As Shanghai’s temperatures creep upwards, take respite in air-conditioned museums and check out some great art. Here are three of the city’s best summer art exhibitions, which run the gamut from a behind-the-scenes Bond collection to a Warhol retrospective:
“Designing 007: 50 Years of Bond Style”
Minsheng Art Museum, through June 30
To celebrate the Bond film franchise’s 50th anniversary, London’s Barbican Centre partnered with Minsheng Museum to bring “Designing 007” to China. Shanghai made a sparkling cameo in 2012’s Skyfall, so it’s a fitting stop for the show. More than 500 costumes, props and production materials are showcased throughout the museum’s cavernous exhibition halls. You’ll see everything from a real Aston Martin DB5 to the passports used by Bonds past and present. Placards are in Chinese, but there’s an English audio guide available for those who fall a bit short of being a Bond connoisseur.
“Andy Warhol: 15 Minutes Eternal”
Power Station of Art, through July 28
Asia’s largest Warhol retrospective — which is on a 27-month tour in destinations such as Singapore, Hong Kong, Beijing and Tokyo — is gracing Shanghai. The Power Station of Art (a power-plant-turned-museum) is a fitting setting for the show — a nod to Warhol’s own factory. The exhibition is arranged by decade (1940s to 1980s), and Warhol enthusiasts will find plenty to gush over: Jackie (Kennedy Onassis), Marilyn (Monroe) and Liz (Taylor) all make appearances.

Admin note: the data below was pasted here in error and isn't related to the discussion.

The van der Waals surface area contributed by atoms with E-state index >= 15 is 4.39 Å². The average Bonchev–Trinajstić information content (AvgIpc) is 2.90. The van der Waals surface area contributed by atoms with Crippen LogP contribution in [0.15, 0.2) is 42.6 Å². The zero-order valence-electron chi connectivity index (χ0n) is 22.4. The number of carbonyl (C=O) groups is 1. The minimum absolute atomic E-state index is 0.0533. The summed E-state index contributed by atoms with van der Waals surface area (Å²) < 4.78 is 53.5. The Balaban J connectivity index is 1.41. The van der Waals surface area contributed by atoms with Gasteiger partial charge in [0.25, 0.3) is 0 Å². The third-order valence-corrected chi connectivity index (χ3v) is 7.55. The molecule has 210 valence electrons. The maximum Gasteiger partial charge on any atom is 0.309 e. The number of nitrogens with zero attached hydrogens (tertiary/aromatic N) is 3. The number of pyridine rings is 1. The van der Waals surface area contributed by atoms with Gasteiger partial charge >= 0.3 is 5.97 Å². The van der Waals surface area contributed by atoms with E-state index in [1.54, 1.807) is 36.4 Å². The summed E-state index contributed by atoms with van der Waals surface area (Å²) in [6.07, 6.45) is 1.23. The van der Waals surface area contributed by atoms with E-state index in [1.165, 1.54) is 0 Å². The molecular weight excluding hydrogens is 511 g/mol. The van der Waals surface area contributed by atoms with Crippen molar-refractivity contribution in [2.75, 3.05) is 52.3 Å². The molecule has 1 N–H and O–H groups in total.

“From Gesture to Language”
Rockbund Art Museum, through August 11
This group exhibition borrows a number of pieces from the Louvre and was curated by one of its scholars, Pascal Torres Guardiola. The show features more than 20 artists exploring the connections between traditional techniques and conceptual art. The exhibition is spread out across the entire museum, but the space is intimate enough that you won’t miss anything. Given that many of the exhibits are on loan from the Louvre, it’s no surprise that the artist list reads like a who’s who of contemporary art; Bruce Nauman and his works of neon, Terry Winters’ abstract paintings and Jenny Holzer’s massive projections are all featured.
Photos Courtesy of Barbican Centre, Rockbund Art Museum, The Andy Warhol Museum